First Selectman Dan Rosenthal has released a 23-day timeline of activities he is hoping will position a spending authorization to pay for a proposed new police headquarters on the Election Day ballot....Read Full Article
- Here Is How Newtown's Primary Votes Stacked Up
- Survivors From Sandy Hook, Parkland Joined Together For 'Road To Change' Rally
- Newtown Fund Launches Summer Appeal
- Hearings Begin On Drive-Through Window Service For Eateries
- Aquifer Protection Endorsement Conveyed For Industrial Project
- Avielle Foundation Celebrates New Home
- Police Reports | July 17-August 6, 2018
To study two complex zoning topics, which the Planning & Zoning Commission (P&Z) has grappled with for years, the P&Z has formed two committees whose members will research the issues stemming from South Main Village Design District (SMVDD) zoning and from drive-through window service for businesses.
P&Z Chairman Don Mitchell on February 1 appointed himself and Vice Chairman Jim Swift to study the SMVDD topic. Mr Mitchell named P&Z members Corinne Cox and Barbara Manville to study the drive-through issue.
The SMVDD zoning process allows applicants to propose customized zoning regulations that are tailored to an individual property’s development or redevelopment. The P&Z created the SMVDD zoning regulations in 2007 to foster economic development that is in harmony with New England architecture.
Mr Mitchell told P&Z members that SMVDD zoning needs review. The South Main Village Design District does not have design standards, he noted.
SMVDD zoning is overlay zoning, which allows a “floating SMVDD zone” to be superimposed over another conventional zone, typically a Business zone or a Residential zone, somewhere along the four-mile-long South Main Corridor, which lies between Borough Lane on the north and the Monroe town line on the south.
Other “design districts” in town such as the Sandy Hook Design District (SHDD) in Sandy Hook Center, and the Hawleyville Center Design District (HCDD) in Hawleyville Center have sets of design standards to guide applicants and the P&Z in proposing and reviewing development proposals, respectively. The SHDD and HCDD zones, however, are stationary zones located in relatively compact areas.
Mr Mitchell told P&Z members that the SMVDD zoning process needs to have a set of standards created in terms of its allowed land uses and allowed design features.
Such standards would “tighten it up” to inform property owners of what is allowed through the SMVDD zoning process, he said. “It’s sharpening it up,” he added.
So far, four projects have been created under the terms of SMVDD zoning — Walgreens Pharmacy at 49 South Main Street; LMT Communications, Inc at 84 South Main Street; Highland Plaza at 123 South Main Street; and Tractor Supply at 116 South Main Street.
In January, the P&Z granted SMVDD zoning status to The Summit at Newtown at 146 South Main Street. The site holds a deteriorating partially built, two-story, 18,740-square-foot commercial building owned by a bank, which has never been occupied. The P&Z granted the property SMVDD status to stimulate the property’s potential sale to some developer, who would ostensibly use the liberalized rules to complete the building for residential and/or commercial use.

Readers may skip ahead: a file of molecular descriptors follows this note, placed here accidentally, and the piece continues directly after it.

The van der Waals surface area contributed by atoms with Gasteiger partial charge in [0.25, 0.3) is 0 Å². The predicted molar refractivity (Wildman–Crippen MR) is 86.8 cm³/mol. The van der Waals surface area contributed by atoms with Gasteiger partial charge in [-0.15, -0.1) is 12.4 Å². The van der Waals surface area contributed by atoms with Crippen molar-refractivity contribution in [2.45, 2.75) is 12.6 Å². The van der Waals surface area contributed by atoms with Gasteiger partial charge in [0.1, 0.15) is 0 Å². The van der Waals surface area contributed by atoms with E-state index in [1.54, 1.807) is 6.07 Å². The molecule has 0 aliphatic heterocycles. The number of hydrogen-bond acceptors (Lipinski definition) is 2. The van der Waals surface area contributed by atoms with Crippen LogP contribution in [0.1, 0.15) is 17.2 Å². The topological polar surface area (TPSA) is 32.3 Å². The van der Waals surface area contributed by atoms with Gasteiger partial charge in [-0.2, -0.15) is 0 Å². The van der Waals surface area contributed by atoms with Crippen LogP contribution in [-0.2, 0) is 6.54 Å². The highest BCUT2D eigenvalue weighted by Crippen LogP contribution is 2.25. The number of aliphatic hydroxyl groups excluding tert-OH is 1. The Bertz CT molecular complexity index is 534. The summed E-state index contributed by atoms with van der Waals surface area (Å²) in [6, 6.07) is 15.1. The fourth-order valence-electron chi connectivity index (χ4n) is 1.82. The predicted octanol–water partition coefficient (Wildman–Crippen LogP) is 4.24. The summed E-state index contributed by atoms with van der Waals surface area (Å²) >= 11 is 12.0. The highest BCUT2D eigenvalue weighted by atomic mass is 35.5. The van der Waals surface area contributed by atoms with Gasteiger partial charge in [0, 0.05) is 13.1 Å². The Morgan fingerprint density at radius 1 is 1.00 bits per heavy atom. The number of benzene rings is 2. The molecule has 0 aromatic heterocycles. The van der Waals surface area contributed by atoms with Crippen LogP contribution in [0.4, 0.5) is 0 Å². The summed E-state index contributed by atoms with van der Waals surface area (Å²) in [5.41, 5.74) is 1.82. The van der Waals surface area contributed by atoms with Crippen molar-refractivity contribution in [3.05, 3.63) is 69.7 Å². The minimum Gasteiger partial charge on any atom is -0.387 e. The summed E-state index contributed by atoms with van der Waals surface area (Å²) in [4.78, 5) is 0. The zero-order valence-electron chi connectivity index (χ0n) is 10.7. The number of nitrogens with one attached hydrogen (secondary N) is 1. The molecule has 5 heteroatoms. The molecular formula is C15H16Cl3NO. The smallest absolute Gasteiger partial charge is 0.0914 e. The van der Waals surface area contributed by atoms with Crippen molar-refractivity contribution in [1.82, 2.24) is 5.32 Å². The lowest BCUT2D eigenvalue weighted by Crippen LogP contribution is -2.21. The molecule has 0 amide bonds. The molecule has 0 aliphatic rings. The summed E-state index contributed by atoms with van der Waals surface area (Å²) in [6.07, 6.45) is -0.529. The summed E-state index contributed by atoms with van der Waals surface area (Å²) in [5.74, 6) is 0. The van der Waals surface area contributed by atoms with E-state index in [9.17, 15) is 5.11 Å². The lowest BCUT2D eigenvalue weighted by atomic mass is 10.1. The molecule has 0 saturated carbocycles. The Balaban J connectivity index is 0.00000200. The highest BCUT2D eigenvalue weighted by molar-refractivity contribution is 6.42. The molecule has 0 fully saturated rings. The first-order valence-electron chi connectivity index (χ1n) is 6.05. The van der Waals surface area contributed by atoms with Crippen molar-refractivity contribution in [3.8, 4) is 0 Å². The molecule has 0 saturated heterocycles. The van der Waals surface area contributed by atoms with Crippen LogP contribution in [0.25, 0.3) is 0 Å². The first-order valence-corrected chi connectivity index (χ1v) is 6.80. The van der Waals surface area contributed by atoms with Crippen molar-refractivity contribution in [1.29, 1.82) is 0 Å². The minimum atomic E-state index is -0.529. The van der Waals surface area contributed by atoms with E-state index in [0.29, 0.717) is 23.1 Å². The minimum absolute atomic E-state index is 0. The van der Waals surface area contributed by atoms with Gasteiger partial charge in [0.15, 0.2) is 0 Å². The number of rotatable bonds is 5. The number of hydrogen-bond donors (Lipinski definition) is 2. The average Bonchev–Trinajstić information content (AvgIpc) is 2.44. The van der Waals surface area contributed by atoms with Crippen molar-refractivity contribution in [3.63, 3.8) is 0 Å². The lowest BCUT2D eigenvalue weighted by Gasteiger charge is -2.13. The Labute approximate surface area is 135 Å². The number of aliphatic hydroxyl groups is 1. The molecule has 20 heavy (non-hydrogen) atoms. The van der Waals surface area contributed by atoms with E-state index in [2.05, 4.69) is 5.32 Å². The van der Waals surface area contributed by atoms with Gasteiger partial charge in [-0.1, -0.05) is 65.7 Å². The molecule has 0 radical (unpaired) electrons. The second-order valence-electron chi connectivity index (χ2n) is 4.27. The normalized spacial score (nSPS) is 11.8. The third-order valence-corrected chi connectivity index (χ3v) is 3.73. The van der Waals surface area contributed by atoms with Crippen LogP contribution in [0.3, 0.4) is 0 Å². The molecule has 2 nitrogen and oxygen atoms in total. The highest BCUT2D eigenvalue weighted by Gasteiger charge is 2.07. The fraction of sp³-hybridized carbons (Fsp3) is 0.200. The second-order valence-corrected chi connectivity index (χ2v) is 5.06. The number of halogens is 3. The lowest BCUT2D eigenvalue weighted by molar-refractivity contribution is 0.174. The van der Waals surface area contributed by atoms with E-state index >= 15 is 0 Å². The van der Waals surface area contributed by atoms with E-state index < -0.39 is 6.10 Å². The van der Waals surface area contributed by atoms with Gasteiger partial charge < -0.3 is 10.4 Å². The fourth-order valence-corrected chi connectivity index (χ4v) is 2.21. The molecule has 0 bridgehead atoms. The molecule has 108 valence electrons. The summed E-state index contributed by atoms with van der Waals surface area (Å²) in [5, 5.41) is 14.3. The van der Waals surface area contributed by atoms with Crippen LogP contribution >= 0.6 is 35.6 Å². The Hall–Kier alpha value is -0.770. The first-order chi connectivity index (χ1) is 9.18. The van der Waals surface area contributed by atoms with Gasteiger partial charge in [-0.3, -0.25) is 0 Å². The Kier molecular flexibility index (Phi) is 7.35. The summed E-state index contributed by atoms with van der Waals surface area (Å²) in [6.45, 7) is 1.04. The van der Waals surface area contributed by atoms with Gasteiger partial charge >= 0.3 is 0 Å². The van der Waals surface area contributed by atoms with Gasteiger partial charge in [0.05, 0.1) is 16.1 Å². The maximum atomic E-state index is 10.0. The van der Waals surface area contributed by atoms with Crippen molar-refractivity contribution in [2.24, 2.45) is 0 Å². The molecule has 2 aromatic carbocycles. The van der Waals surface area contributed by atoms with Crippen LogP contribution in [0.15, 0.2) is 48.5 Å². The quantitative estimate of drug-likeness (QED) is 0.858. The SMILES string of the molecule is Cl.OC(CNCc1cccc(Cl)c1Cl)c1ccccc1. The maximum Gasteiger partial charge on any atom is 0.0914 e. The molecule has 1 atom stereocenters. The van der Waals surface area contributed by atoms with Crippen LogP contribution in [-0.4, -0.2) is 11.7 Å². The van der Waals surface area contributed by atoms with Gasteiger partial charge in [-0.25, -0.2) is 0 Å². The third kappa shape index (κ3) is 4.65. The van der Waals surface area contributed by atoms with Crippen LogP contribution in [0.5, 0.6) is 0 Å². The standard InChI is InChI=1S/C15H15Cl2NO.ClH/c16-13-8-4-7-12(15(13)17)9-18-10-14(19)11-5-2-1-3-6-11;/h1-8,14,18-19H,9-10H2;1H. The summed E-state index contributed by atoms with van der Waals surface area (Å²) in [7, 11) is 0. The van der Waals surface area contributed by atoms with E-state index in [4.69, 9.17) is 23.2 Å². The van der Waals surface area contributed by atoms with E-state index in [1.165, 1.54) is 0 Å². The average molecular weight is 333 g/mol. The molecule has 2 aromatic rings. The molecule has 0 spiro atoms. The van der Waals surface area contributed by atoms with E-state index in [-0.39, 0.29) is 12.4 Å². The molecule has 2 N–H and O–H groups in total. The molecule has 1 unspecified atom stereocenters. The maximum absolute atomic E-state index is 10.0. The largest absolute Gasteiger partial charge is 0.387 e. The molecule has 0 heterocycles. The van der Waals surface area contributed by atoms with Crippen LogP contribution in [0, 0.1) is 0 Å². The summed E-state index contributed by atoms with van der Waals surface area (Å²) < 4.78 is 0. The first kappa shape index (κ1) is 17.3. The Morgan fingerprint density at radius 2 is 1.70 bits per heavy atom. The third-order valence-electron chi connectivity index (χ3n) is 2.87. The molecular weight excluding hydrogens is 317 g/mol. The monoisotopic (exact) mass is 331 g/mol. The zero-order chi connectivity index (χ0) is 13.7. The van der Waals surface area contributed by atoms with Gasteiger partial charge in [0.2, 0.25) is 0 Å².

Also, on February 1, a property at 94 South Main Street gained SMVDD zoning status as a step in a development process through which a real estate firm is seeking P&Z approval to create a veterinary hospital, a boarding facility for small animals, and a pet store. (See related story.)
Although banks, and later pharmacies, have been allowed to have drive-through window service, restaurants have not been allowed to have such facilities. The Botsford Drive-In, an eatery at 282 South Main Street, has drive-through window service because that use had existed there before local zoning took effect in 1958.
Whether to allow drive-through window service at food-based businesses has long been a thorny issue for the P&Z.
It was not until November 2015 that the P&Z approved regulations covering a limited geographical area that would allow a planned eatery to have drive-through window service in that limited area.
After lengthy discussion in 2015, P&Z members unanimously approved zoning regulations that created the Exit 10 Commercial Design District (CDD) overlay zone along sections of Church Hill Road, Edmond Road, and Commerce Road, near the Exit 10 interchange of Interstate 84.
Among other land uses, those zoning regulations allow an applicant to seek P&Z approval for a restaurant that has drive-through window service, provided that the commercial project’s design meets a range of requirements specified by the CDD zoning regulations. The affected area has underlying B-2 (Business) and M-4 (Industrial) zoning. The area is currently undergoing extensive site development. A retail center with a coffee shop that has drive-through service is planned for the property near the intersection of Church Hill Road and Edmond Road.
Allowing drive-through window service for eateries has long been a sensitive topic among local land use agencies, with the prospect of littering and traffic congestion resulting from drive-through service being the major objections.